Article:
Hi and welcome to this weekly edition of Insider Advertising, where we track the big stories in media and advertising. I’m Lucia Moses, deputy editor here.
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What Amazon’s incoming CEO can do for advertising
News that Amazon’s incoming CEO is Andy Jassy is raising advertisers’ hopes that he’ll help solve some of their longstanding gripes about the company, Lauren Johnson reported.
Advertisers have long wanted more data to see if their ads grow awareness and lead to sales, and they’re speculating that he’ll bring together disparate parts of the company and bring more measurement to ads.
They point to his leadership of another growth business, AWS, and its cloud products that could help improve the accuracy of ads.
Read more: Andy Jassy will be Amazon’s next CEO. Here’s how advertisers think his AWS experience could boost its ad business.
Ad agencies’ existential crisis
People are changing viewing habits while avoiding ads more than ever. Advertisers are seeking fewer big, multi-year contracts, while getting their message out is becoming more complicated than ever. Many are abandoning agencies altogether, figuring they can do the work better internally.
One way agencies have been responding is mimicking the consulting and companies that are encroaching on their business.
Last week, Lindsay Rittenhouse checked in on how Ogilvy’s new CEO is taking a page from consulting to revive the WPP-owned agency.
Main also wants to triple the PR business, a sector that’s been a bright spot during the pandemic.
Main seems like he has as good a shot as anyone at turning around an agency, having built Deloitte Digital into a big business. But with big contracts being a thing of the past, its comeback could be more a plodding one than a roaring one.
As one exec put it: “I fully think Andy has the will and ambition. The main thing we’re struggling with right now is the work; it’s project by project.”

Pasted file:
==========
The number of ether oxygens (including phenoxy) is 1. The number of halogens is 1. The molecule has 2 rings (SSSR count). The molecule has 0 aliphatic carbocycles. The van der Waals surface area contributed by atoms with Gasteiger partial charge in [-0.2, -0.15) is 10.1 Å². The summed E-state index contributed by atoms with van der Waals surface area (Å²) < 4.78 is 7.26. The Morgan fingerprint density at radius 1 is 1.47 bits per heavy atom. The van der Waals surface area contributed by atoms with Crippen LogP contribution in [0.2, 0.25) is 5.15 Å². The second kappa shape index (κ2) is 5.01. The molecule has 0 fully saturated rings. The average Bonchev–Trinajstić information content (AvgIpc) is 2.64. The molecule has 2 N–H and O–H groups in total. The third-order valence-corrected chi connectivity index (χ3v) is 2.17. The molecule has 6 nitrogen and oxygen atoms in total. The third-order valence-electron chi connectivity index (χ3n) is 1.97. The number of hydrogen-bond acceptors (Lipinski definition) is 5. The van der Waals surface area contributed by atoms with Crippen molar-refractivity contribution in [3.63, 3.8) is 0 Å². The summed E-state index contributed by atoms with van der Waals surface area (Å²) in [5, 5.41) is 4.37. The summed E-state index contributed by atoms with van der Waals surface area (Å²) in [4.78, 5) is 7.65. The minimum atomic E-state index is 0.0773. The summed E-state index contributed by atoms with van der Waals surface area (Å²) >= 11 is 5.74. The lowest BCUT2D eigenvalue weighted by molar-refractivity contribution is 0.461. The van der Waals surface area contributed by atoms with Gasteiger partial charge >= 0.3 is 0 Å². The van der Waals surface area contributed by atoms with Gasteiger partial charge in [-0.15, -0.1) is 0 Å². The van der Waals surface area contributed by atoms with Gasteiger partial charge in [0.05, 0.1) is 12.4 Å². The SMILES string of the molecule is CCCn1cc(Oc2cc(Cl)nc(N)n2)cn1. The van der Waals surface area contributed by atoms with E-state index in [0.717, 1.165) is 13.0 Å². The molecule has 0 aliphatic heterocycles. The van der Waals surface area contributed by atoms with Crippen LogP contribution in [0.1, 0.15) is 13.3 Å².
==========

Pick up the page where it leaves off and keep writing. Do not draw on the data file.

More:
Go deeper: Ogilvy’s new chief Andy Main is leading a massive turnaround at the storied ad agency, but some insiders are wary of the new direction
The coronavirus pandemic has not only accelerated legacy media’s push into streaming but influenced the kind of entertainment Disney, WarnerMedia, Netflix, and others are leaning into, namely, big franchises, Travis Clark reports.
- The most notable example is Disney Plus’ “Star Wars” series, “The Mandalorian.”
- Netflix and Amazon are building up their franchise content, too. Netflix has new teams dedicated to event/spectacle and franchise TV shows and also has its sights on video-game IP.
- Disney has plans for 10 “Star Wars” and 10 Marvel TV shows exclusive to Disney Plus, and WarnerMedia is planning DC movie spinoffs.
That’s good news for franchise fans, but those craving the next feature film may have to be patient.
Read more: The cross-platform future of Hollywood franchises is starting to take shape, as movie studios jump into streaming and Netflix builds content based on comics, games, and more
Other stories we’re reading:
- Months after TikTok apologized to Black creators, many say little has changed (NBC News)
- Smart TVs have become the new front in the connected TV platform battle (Digiday)
- Netflix, HBO Max, and other streaming services are flooding TikTok with splashy ads, comedy skits, and viral dances, as they battle to sign up new users (Business Insider)
- Why Mondelez is going after early-stage startups with a new financing and mentorship program (Business Insider)
- Bloomberg Media expects 9-figure consumer subscription biz (Axios)
Thanks for reading, and see you next week.